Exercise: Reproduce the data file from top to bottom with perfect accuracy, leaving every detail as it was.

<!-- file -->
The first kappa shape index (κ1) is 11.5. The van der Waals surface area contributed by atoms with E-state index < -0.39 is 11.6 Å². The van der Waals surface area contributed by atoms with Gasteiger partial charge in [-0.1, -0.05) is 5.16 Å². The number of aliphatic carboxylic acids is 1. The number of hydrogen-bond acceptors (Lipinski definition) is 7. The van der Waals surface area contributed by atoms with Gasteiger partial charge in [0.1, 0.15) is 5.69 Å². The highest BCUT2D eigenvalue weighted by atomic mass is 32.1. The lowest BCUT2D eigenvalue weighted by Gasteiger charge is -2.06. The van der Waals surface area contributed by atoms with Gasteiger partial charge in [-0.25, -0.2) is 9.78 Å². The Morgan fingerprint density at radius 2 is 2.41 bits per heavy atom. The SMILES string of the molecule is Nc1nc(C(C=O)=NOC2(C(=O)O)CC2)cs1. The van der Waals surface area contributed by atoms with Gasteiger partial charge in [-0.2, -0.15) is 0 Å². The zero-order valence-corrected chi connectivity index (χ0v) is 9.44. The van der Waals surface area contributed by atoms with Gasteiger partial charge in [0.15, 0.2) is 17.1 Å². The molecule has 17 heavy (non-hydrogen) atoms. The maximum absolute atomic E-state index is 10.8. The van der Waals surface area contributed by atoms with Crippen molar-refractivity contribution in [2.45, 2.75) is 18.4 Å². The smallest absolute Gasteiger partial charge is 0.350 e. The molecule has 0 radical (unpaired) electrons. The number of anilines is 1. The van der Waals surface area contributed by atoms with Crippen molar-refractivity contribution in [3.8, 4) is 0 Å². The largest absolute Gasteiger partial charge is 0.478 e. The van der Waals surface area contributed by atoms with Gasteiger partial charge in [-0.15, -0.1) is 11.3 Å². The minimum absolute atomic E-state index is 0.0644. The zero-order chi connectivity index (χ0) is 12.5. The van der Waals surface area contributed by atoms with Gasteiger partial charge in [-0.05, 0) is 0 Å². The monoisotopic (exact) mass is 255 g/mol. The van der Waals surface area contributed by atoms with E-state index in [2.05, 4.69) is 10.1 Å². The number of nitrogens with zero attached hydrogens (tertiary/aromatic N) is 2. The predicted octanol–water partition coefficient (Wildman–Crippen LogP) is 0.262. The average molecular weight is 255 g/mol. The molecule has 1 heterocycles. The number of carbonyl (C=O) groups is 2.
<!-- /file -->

The first kappa shape index (κ1) is 11.5. The van der Waals surface area contributed by atoms with E-state index < -0.39 is 11.6 Å². The van der Waals surface area contributed by atoms with Gasteiger partial charge in [-0.1, -0.05) is 5.16 Å². The number of aliphatic carboxylic acids is 1. The number of hydrogen-bond acceptors (Lipinski definition) is 7. The van der Waals surface area contributed by atoms with Gasteiger partial charge in [0.1, 0.15) is 5.69 Å². The highest BCUT2D eigenvalue weighted by atomic mass is 32.1. The lowest BCUT2D eigenvalue weighted by Gasteiger charge is -2.06. The van der Waals surface area contributed by atoms with Gasteiger partial charge in [-0.25, -0.2) is 9.78 Å². The Morgan fingerprint density at radius 2 is 2.41 bits per heavy atom. The SMILES string of the molecule is Nc1nc(C(C=O)=NOC2(C(=O)O)CC2)cs1. The van der Waals surface area contributed by atoms with Gasteiger partial charge in [-0.2, -0.15) is 0 Å². The zero-order valence-corrected chi connectivity index (χ0v) is 9.44. The van der Waals surface area contributed by atoms with Gasteiger partial charge in [0.15, 0.2) is 17.1 Å². The molecule has 17 heavy (non-hydrogen) atoms. The maximum absolute atomic E-state index is 10.8. The van der Waals surface area contributed by atoms with Crippen molar-refractivity contribution in [2.45, 2.75) is 18.4 Å². The smallest absolute Gasteiger partial charge is 0.350 e. The molecule has 0 radical (unpaired) electrons. The number of anilines is 1. The van der Waals surface area contributed by atoms with Crippen molar-refractivity contribution in [3.8, 4) is 0 Å². The largest absolute Gasteiger partial charge is 0.478 e. The van der Waals surface area contributed by atoms with Gasteiger partial charge in [-0.15, -0.1) is 11.3 Å². The minimum absolute atomic E-state index is 0.0644. The zero-order chi connectivity index (χ0) is 12.5. The van der Waals surface area contributed by atoms with Gasteiger partial charge in [-0.05, 0) is 0 Å². The monoisotopic (exact) mass is 255 g/mol. The van der Waals surface area contributed by atoms with E-state index in [2.05, 4.69) is 10.1 Å². The number of nitrogens with zero attached hydrogens (tertiary/aromatic N) is 2. The predicted octanol–water partition coefficient (Wildman–Crippen LogP) is 0.262. The average molecular weight is 255 g/mol. The molecule has 1 heterocycles. The number of carbonyl (C=O) groups is 2.